It is often said that an ounce of prevention is worth a pound of cure, and this is absolutely true when it comes to parasites. Because cats are so good at masking pain and discomfort, it can sometimes be difficult to notice the symptoms of parasites until the infestation or infection is very severe. So the best way to make sure that your kitty stays happy and healthy is to limit its potential contact with parasites, get it tested regularly for the ones that are not outwardly obvious and apply preventive medications at regular intervals. This is particularly true for young kittens, which are at increased risk and which require a plan to eliminate any internal parasites that they might have picked up from their mothers or littermates. The following are some good steps to take to ensure that your feline friend stays parasite-free:
• Keep your kitty indoors. Though indoor cats can and do get parasites, going outside greatly increases the risk that a kitty comes into contact with something harmful. Those that spend time outdoors can also often bring parasites back and pass them to their indoor-only brothers and sisters, so it’s important that all your cats remain safely inside the house.
• Bring your cat to the vet for regular checkups. Because the signs of parasite infestations and infections can sometimes be subtle, it is important to bring your kitty in to see the vet at least once a year. As a medical professional, your vet is trained to look for any indications that your beloved pet might have come into contact with something nasty.
• Test for parasites frequently. When you bring your kitty in to see the vet, make sure that he or she runs fecal tests to check for internal parasites at least once a year (or more frequently for kittens and outdoor cats). This will ensure that anything is nipped in the bud early and before it has a chance to cause lasting harm. Checking for heartworms on a regular basis is particularly critical.
• Develop a preventive treatment plan that is specific to your cat. The parasites most likely to affect your cat depend on a variety of factors, including its age and lifestyle, the time of year and the area in which you live. Therefore, you should work with your vet to determine the best combination of preventive medications to administer to your kitty. At a minimum, your cat should receive anti-heartworm medication (either topically or orally) on a monthly basis and treatment for tapeworm at least once as a kitten. Because they are at greater risk of getting parasites, younger cats and those who spend time outdoors should receive additional and more frequent preventive medications. As was mentioned above, please do not administer any anti-parasite treatments, even the nonprescription ones, without talking to your vet first. Some of the ones designed for dogs (for example, many of the anti-flea and anti-tick medications available at the pet store) are not safe for cats.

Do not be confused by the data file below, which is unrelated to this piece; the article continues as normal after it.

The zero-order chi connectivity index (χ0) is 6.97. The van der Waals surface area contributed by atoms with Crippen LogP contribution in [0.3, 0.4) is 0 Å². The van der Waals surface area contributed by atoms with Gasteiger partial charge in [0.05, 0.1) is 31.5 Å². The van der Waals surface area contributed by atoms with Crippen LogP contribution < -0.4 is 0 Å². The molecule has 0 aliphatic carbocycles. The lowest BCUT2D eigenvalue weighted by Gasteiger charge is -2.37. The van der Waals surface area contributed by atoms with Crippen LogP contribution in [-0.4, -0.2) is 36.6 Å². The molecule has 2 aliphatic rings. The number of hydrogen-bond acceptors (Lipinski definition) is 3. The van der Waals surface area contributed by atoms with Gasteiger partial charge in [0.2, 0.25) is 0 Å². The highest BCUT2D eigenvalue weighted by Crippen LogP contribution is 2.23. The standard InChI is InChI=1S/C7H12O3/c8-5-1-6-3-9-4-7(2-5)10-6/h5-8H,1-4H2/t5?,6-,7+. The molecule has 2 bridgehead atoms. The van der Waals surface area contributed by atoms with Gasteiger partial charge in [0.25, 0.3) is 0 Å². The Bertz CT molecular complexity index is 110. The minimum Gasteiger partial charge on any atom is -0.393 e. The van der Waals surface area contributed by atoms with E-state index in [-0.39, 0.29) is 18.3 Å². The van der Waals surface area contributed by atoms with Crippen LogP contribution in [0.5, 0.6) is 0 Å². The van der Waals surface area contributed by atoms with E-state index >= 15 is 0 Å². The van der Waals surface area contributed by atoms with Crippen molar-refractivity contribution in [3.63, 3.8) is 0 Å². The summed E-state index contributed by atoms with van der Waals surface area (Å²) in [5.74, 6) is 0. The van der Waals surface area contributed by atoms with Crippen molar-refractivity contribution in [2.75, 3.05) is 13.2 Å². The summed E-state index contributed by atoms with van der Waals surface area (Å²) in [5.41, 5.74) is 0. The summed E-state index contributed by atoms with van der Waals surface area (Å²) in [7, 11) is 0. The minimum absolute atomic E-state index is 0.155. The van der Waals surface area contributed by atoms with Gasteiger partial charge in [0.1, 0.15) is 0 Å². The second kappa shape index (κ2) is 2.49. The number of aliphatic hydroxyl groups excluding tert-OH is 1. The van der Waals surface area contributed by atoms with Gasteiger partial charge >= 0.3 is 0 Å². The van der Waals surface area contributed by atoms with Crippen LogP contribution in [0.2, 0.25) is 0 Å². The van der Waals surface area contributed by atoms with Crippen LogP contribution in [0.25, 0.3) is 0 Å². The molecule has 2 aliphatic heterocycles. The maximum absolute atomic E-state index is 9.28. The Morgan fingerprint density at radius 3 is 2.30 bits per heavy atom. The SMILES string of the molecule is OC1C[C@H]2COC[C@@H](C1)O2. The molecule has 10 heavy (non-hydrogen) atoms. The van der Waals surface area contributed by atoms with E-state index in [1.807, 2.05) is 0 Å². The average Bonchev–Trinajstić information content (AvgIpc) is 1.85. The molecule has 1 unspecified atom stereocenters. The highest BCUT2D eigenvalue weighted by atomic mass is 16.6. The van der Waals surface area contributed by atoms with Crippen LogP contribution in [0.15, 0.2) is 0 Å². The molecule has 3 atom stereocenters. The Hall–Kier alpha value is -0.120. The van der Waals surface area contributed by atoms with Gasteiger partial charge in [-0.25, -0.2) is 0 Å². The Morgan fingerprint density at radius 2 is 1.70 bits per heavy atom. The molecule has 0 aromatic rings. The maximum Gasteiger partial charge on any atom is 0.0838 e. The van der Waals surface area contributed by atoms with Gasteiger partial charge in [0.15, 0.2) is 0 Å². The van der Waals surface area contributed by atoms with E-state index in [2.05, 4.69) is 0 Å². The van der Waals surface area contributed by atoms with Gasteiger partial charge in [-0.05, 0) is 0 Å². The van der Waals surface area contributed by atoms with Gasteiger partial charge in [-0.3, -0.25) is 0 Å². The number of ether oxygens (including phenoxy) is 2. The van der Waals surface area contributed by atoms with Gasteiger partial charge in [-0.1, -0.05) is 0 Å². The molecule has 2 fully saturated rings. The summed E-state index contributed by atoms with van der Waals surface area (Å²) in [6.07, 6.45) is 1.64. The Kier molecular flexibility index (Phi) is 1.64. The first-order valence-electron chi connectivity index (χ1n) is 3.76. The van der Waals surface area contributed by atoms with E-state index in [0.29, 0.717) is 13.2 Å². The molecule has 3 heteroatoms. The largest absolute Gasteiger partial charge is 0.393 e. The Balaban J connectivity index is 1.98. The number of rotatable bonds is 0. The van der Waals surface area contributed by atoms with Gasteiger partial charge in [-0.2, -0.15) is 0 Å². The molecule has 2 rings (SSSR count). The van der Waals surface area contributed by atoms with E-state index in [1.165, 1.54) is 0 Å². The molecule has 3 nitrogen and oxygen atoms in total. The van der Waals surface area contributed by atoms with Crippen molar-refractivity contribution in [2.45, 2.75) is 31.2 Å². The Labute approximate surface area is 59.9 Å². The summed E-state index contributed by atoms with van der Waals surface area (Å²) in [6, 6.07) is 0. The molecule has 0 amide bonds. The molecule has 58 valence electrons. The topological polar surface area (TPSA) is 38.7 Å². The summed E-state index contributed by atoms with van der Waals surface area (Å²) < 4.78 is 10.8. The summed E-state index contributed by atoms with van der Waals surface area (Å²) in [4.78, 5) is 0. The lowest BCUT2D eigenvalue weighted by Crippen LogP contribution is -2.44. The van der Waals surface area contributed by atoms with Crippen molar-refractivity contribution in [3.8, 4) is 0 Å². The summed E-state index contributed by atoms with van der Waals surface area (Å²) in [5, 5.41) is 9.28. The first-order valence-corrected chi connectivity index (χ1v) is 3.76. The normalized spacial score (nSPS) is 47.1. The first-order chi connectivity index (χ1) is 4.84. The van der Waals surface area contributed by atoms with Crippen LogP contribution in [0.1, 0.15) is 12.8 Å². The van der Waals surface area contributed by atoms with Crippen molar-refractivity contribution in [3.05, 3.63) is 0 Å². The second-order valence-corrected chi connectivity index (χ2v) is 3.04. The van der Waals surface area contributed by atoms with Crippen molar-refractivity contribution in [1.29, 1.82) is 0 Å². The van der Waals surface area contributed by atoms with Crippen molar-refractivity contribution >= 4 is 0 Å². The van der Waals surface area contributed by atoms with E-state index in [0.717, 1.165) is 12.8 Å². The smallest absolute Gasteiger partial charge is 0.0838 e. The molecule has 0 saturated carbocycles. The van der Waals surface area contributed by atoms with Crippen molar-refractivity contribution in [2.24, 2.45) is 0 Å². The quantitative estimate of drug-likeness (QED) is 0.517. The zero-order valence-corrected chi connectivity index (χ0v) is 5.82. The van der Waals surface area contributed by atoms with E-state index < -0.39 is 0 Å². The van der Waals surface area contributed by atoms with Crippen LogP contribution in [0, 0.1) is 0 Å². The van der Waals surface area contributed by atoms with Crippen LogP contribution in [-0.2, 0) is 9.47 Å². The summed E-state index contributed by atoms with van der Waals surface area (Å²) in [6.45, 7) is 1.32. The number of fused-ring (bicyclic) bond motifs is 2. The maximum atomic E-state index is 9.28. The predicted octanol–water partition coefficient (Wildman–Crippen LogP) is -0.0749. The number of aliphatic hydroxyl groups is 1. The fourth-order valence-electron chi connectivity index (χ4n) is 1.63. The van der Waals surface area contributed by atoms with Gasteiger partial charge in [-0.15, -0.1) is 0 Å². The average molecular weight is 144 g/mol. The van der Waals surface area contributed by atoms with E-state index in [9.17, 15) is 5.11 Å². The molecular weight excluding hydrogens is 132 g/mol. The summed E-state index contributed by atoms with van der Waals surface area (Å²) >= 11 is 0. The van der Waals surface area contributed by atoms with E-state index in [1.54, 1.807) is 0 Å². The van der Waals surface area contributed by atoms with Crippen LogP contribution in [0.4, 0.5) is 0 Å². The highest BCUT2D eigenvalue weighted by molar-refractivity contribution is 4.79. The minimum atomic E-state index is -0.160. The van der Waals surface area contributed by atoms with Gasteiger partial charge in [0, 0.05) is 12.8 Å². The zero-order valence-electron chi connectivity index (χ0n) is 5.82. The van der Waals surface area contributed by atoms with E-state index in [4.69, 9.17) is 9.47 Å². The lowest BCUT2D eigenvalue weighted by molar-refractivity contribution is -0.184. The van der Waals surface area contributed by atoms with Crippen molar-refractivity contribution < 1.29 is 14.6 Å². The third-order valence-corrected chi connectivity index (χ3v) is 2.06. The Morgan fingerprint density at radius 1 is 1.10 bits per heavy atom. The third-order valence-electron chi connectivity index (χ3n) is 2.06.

• Feed your cat a commercially prepared and balanced diet. Though cats’ digestive systems are designed to process raw meats, uncooked food can often be a breeding ground for parasites. So store-bought cat food is a safer option for your kitty. Keeping your feline friend’s water bowl clean and refilled with new water will also decrease the risk of parasites.
• Keep your kitty’s litter box clean. Because so many internal parasites are spread through contact with the feces of an infected animal, it is important to scoop and change your kitty’s litter regularly. This is especially true if you have multiple cats who share litter boxes. For your own protection, it is also not a bad idea to wear gloves when you have to clean in and around the box.